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Subtyping attention-deficit/hyperactivity disorder using temperament dimensions: toward biologically based nosologic criteria.

ABSTRACT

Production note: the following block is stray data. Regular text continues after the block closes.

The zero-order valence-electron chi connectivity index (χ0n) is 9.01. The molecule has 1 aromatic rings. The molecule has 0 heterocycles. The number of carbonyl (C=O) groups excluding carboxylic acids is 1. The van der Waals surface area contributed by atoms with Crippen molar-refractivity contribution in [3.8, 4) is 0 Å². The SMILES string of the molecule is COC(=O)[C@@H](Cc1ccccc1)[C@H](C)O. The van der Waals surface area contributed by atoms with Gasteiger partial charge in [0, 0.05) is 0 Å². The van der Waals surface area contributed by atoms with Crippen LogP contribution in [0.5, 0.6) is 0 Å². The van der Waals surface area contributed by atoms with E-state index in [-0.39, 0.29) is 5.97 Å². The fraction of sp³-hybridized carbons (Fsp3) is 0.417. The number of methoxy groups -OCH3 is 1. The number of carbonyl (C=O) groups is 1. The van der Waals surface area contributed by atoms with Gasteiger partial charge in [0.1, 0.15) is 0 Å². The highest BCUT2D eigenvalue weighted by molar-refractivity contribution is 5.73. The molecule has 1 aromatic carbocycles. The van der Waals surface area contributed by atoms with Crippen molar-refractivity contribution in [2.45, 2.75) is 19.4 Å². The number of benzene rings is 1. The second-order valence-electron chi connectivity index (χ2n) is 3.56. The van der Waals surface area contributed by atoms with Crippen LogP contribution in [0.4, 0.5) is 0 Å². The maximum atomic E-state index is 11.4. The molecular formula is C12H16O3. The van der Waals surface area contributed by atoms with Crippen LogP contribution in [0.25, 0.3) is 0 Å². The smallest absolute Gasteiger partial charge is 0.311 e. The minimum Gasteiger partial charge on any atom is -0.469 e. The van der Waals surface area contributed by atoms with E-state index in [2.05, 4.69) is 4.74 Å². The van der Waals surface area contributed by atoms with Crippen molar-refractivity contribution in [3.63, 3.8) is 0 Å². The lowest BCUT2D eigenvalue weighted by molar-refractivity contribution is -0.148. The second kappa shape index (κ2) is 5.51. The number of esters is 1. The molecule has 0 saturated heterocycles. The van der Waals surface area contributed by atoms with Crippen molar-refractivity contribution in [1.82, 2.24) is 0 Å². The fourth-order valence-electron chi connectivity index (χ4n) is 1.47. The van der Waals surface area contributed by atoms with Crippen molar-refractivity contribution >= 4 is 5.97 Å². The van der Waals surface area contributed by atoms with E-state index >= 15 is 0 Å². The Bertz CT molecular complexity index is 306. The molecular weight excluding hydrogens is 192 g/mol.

Psychiatric nosology is limited by behavioral and biological heterogeneity within existing disorder categories. The imprecise nature of current nosologic distinctions limits both mechanistic understanding and clinical prediction. We demonstrate an approach consistent with the National Institute of Mental Health Research Domain Criteria initiative to identify superior, neurobiologically valid subgroups with better predictive capacity than existing psychiatric categories for childhood attention-deficit/hyperactivity disorder (ADHD).To refine subtyping of childhood ADHD by using biologically based behavioral dimensions (i.e., temperament), novel classification algorithms, and multiple external validators.A total of 437 clinically well-characterized, community-recruited children, with and without ADHD, participated in an ongoing longitudinal study. Baseline data were used to classify children into subgroups based on temperament dimensions and examine external validators including physiological and magnetic resonance imaging measures. One-year longitudinal follow-up data are reported for a subgroup of the ADHD sample to address stability and clinical prediction.Parent/guardian ratings of children on a measure of temperament were used as input features in novel community detection analyses to identify subgroups within the sample. Groups were validated using 3 widely accepted external validators: peripheral physiological characteristics (cardiac measures of respiratory sinus arrhythmia and pre-ejection period), central nervous system functioning (via resting-state functional connectivity magnetic resonance imaging), and clinical outcomes (at 1-year longitudinal follow-up).The community detection algorithm suggested 3 novel types of ADHD, labeled as mild (normative emotion regulation), surgent (extreme levels of positive approach-motivation), and irritable (extreme levels of negative emotionality, anger, and poor soothability). Types were independent of existing clinical demarcations including DSM-5 presentations or symptom severity. These types showed stability over time and were distinguished by unique patterns of cardiac physiological response, resting-state functional brain connectivity, and clinical outcomes 1 year later.Results suggest that a biologically informed temperament-based typology, developed with a discovery-based community detection algorithm, provides a superior description of heterogeneity in the ADHD population than does any current clinical nosologic criteria. This demonstration sets the stage for more aggressive attempts at a tractable, biologically based nosology.